Tag Archives: john rackham

[June 9, 1961] Common denominator (July 1961 IF)

Science fiction digests, those monthly magazines filled with s-f short stories, are often like little anthologies.  Editors will let their “slush pile” stack up, and when they have enough of a kind of piece, they publish them in a themed issue.

I don’t know whether the theme of the July 1961 IF science fiction was intentional or not, but it definitely focuses on the issues of over-population and over-mechanization.  That is, in the future, there will be too many of us, and we won’t have a whole lot to do. 

I’m not particularly concerned about the former.  We live on a big planet, and although our presence on it definitely has an impact, I don’t think living space is going to be an issue for a long time, if ever.  On the other hand, the latter topic holds a strong fascination for me. 

We’ve already seen a precipitous drop in the percentage of people employed in agriculture.  Industry looks like it will shed workers soon, too, as the use of robots increases.  That leaves the nebulous “service” sector, whose added value to our lives seems rather arbitrary.  Eventually, I foresee a world where no one has to grow or build anything…and then what will work mean to us?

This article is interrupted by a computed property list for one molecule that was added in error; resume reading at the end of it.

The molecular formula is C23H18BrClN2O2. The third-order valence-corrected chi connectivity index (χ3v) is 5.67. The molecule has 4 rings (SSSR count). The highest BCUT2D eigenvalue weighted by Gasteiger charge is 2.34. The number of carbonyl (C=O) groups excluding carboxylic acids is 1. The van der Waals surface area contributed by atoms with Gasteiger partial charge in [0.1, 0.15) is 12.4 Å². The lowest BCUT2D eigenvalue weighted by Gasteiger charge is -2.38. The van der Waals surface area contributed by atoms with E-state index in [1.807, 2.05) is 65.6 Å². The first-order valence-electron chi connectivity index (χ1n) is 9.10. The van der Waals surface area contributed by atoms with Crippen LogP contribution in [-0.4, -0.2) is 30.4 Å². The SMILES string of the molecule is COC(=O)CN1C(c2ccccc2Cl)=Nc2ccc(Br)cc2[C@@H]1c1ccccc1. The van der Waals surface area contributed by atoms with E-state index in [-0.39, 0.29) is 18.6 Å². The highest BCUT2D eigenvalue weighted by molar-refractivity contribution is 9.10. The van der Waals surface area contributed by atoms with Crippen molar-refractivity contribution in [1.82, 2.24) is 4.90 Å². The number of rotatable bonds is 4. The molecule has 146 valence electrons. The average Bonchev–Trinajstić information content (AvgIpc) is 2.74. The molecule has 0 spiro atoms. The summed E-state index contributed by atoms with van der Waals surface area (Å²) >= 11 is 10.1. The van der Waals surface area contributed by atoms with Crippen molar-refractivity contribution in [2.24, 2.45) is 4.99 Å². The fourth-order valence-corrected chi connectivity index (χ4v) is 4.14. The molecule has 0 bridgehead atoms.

It’s a worthy topic for discussion.  Sadly, the writing in the July 1961 IF fails to impress and often downright disappoints.  Here’s what we’ve got:

Jim Harmon is an often lackluster IF perennial.  His novelette The Planet with no Nightmare, involves an insomniac space explorer and the strange planetoid he and his two crewmates discover.  On said world, the animals play dead when startled, but when no one’s watching, they disappear.  It has a promising opening, but the end is no great shakes.  Three stars.

Then there’s William Stuart, who started with a bang and hasn’t quite recreated his initial spark.  The Real Hard Sell tells of a salesman in a world where selling is the only human profession remaining.  Like many of the stories in this issue, it is frightfully conventional except for its premise.  Still, as a satire of our current commercial practices, it’s not bad.  Three stars.

Now brace yourself – those were the good stories of the issue.

The Stainless Steel Knight is John Rackham’s attempt at humor featuring a hapless Terran agent, a faithful alien companion, and colonies that adhere to storybook milieus.  In this case, the planet the agent visits is modeled on England of the Middle Ages.  As to following the issue’s theme, the story is all about the agent’s mission to slay a “dragon”, a leftover automated tractor/combine that threatens to put the colonists’ serfs out of work.  Well, the Arthurian hijinx was better in Edward Eager’s Half Magic, the Middle English better in Anderson’s The High Crusade, and the medieval satire better in Pratt and De Camp’s The Incomplete Enchanter.  Two stars.

Once again, James T. McIntosh saves his dreck for IF.  He often can write so well, but Doormat World, about a returned colonist taking advantage of Earth’s spate of super-pacifism, is a poor, disgusting little piece.  One star.

A Taste of Tenure is a surprisingly clumsy piece by Gordon Dickson in which a businessman, promoted to the executive level, finds himself unable to discharge his predecessor’s secretary, protected as she is by the government’s strict “right to work” laws.  Again – interesting premise, but utterly conventional despite taking place two centuries from now, and the ending is a confused muddle.  Two stars.